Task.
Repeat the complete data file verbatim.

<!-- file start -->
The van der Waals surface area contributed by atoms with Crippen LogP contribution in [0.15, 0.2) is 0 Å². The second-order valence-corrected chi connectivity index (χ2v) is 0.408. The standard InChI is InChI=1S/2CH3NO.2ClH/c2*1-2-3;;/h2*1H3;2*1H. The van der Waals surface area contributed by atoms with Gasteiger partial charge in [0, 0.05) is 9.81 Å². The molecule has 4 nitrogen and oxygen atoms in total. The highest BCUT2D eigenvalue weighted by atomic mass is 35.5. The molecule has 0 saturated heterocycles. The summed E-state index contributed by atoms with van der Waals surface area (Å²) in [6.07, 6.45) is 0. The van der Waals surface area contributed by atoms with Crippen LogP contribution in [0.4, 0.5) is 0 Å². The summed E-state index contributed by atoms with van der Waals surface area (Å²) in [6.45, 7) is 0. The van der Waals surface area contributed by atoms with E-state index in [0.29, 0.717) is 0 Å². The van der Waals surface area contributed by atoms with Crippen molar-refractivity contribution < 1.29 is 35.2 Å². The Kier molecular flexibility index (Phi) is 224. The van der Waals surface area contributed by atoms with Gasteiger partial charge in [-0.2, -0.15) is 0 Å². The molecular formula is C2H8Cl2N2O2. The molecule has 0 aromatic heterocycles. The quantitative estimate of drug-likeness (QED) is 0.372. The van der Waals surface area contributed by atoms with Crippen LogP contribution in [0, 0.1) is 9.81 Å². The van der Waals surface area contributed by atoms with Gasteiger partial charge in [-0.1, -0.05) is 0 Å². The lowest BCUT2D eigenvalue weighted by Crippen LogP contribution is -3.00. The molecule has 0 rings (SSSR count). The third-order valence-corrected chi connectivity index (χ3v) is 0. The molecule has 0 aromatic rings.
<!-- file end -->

The van der Waals surface area contributed by atoms with Crippen LogP contribution in [0.15, 0.2) is 0 Å². The second-order valence-corrected chi connectivity index (χ2v) is 0.408. The standard InChI is InChI=1S/2CH3NO.2ClH/c2*1-2-3;;/h2*1H3;2*1H. The van der Waals surface area contributed by atoms with Gasteiger partial charge in [0, 0.05) is 9.81 Å². The molecule has 4 nitrogen and oxygen atoms in total. The highest BCUT2D eigenvalue weighted by atomic mass is 35.5. The molecule has 0 saturated heterocycles. The summed E-state index contributed by atoms with van der Waals surface area (Å²) in [6.07, 6.45) is 0. The van der Waals surface area contributed by atoms with Crippen LogP contribution in [0.4, 0.5) is 0 Å². The summed E-state index contributed by atoms with van der Waals surface area (Å²) in [6.45, 7) is 0. The van der Waals surface area contributed by atoms with E-state index in [0.29, 0.717) is 0 Å². The van der Waals surface area contributed by atoms with Crippen molar-refractivity contribution < 1.29 is 35.2 Å². The Kier molecular flexibility index (Phi) is 224. The van der Waals surface area contributed by atoms with Gasteiger partial charge in [-0.2, -0.15) is 0 Å². The molecular formula is C2H8Cl2N2O2. The molecule has 0 aromatic heterocycles. The quantitative estimate of drug-likeness (QED) is 0.372. The van der Waals surface area contributed by atoms with Crippen LogP contribution in [0, 0.1) is 9.81 Å². The van der Waals surface area contributed by atoms with Gasteiger partial charge in [-0.1, -0.05) is 0 Å². The lowest BCUT2D eigenvalue weighted by Crippen LogP contribution is -3.00. The molecule has 0 rings (SSSR count). The third-order valence-corrected chi connectivity index (χ3v) is 0. The molecule has 0 aromatic rings.